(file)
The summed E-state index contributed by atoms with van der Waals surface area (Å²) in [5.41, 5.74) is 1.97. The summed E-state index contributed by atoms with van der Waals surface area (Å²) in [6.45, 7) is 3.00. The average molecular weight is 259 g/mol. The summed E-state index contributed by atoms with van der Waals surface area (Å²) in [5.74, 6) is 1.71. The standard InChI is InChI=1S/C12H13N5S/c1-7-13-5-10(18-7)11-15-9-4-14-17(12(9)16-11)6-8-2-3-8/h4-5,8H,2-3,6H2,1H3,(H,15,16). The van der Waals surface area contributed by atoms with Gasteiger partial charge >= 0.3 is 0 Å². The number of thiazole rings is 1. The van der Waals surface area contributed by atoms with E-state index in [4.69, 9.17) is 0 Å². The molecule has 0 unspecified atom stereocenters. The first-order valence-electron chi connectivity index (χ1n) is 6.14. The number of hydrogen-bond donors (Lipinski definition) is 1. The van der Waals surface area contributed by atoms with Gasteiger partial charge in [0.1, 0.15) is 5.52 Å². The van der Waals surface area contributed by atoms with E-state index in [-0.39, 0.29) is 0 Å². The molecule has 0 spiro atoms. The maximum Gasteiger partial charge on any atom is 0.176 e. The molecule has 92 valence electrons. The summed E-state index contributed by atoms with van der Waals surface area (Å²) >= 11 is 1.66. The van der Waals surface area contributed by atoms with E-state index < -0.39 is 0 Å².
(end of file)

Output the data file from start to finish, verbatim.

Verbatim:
The summed E-state index contributed by atoms with van der Waals surface area (Å²) in [5.41, 5.74) is 1.97. The summed E-state index contributed by atoms with van der Waals surface area (Å²) in [6.45, 7) is 3.00. The average molecular weight is 259 g/mol. The summed E-state index contributed by atoms with van der Waals surface area (Å²) in [5.74, 6) is 1.71. The standard InChI is InChI=1S/C12H13N5S/c1-7-13-5-10(18-7)11-15-9-4-14-17(12(9)16-11)6-8-2-3-8/h4-5,8H,2-3,6H2,1H3,(H,15,16). The van der Waals surface area contributed by atoms with Gasteiger partial charge >= 0.3 is 0 Å². The number of thiazole rings is 1. The van der Waals surface area contributed by atoms with E-state index in [4.69, 9.17) is 0 Å². The molecule has 0 unspecified atom stereocenters. The first-order valence-electron chi connectivity index (χ1n) is 6.14. The number of hydrogen-bond donors (Lipinski definition) is 1. The van der Waals surface area contributed by atoms with Gasteiger partial charge in [0.1, 0.15) is 5.52 Å². The van der Waals surface area contributed by atoms with E-state index in [-0.39, 0.29) is 0 Å². The molecule has 0 spiro atoms. The maximum Gasteiger partial charge on any atom is 0.176 e. The molecule has 92 valence electrons. The summed E-state index contributed by atoms with van der Waals surface area (Å²) >= 11 is 1.66. The van der Waals surface area contributed by atoms with E-state index < -0.39 is 0 Å².